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Volcanoes are erupting in The Philippines, but on-fire Australia received some welcome rain. The Iran war cries have been called off and The Donald’s military powers are about to be hamstrung by the Senate. Meanwhile, his impeachment trial is starting, and we’re all on Twitter for a front-row seat.

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What Could Go Right? In a post-Roe US

What happens now, state by state, and some suggestions

Emma Varvaloucas

Emma Varvaloucas

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Against the tide? The United States to roll back abortion rights

“We hold that Roe and Casey must be overruled,” Justice Samuel Alito wrote in a draft majority opinion leaked to Politico on Tuesday. “It is time to heed the Constitution and return the issue of abortion to the people’s elected representatives.”

A draft is just that—a draft—and the opinion will not go into effect until it is published. With the ever-applicable caveat that we don’t know what the future will hold, it looks likely that the Supreme Court will end federal protections for the right to an abortion in the coming months. Current federal law allows abortions up until 24 weeks of pregnancy, setting the United States among the most liberal countries in the world. 

That is including in comparison to most of Europe, where in many countries abortion access is better and more even but where the cutoff for an abortion lies around 12 weeks. With this rollback, the United States would join Poland, El Salvador, and Nicaragua as the only countries to have tightened abortion laws since 1994. “In that period, 59 countries have expanded access,” reported The New York Times, from Ireland to Argentina.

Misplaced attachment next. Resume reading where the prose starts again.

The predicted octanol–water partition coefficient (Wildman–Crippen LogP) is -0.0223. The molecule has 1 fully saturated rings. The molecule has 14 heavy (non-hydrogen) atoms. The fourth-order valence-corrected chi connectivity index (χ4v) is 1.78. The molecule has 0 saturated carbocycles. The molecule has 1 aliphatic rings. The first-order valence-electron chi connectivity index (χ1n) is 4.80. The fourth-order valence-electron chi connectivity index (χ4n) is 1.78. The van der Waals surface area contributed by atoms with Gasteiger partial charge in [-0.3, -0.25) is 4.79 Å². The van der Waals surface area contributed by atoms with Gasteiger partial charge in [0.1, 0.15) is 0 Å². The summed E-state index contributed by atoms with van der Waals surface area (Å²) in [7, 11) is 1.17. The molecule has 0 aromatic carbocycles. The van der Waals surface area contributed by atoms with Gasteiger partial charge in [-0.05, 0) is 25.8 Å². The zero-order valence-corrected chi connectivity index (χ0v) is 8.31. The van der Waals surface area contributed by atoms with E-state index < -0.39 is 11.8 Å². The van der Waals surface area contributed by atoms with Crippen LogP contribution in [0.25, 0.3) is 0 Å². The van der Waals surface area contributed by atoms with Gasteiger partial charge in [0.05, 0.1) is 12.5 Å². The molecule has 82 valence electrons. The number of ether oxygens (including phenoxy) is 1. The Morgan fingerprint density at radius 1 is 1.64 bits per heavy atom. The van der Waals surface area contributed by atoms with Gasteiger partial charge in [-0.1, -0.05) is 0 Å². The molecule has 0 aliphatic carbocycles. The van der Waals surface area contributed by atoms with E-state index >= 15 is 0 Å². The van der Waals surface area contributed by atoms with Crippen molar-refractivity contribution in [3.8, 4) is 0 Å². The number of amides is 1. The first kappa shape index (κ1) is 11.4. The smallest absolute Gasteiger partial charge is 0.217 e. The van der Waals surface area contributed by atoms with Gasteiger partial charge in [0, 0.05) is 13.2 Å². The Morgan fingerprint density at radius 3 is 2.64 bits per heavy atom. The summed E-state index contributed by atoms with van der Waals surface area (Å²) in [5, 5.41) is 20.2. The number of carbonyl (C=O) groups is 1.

We join many other media outlets in emphasizing: as of now, abortions are still legal in the US. And even if the Supreme Court moves in the way the draft indicates, abortion will not suddenly become illegal nationwide. Many states have a codified right to abortion that exists apart from federal decision-making. Prior to this leak, some even characterized 2021 as a “watershed year for reproductive justice,” with many states, like New Mexico, Illinois, and Virginia, solidifying abortion rights or expanding the availability of care. One state has gone even further. Connecticut, in response to laws in Texas, Idaho, and Oklahoma that allow citizens to sue abortion providers, last month passed a counter-law that protects their residents from such lawsuits. Other states may do the same.

What happens now, state by state
What the situation will look like going forward highly depends on which state you live in, which in many ways it already does. The worrisome areas, should the Court go ahead, are the at least 13 states where near-total abortion bans will take effect immediately or soon after the Court’s decision comes down. 

The coverage of exactly what will happen in each state, if Roe is overturned, is difficult to wade through. What we have done for the list below, which is slightly simplified, is check national coverage against each state’s local coverage by hand. States with near-total bans have varying rules around exceptions; for instance, some allow for abortion in cases where the baby will be stillborn, and some do not. We recommend looking at local coverage of your own state for complete details.

  • States that have pre-Roe abortion laws on the books that would likely not go into effect: Michigan and Wisconsin
  • That may set an earlier cutoff: Arizona (15 weeks), Florida (15 weeks), Montana (20 weeks), and North Carolina (20 weeks)
  • That would impose a near-total ban, with exceptions for when the mother’s life is at risk but not for cases of rape: Alabama, Arkansas, Kentucky, Louisiana, Oklahoma, South Dakota,Tennessee, and Texas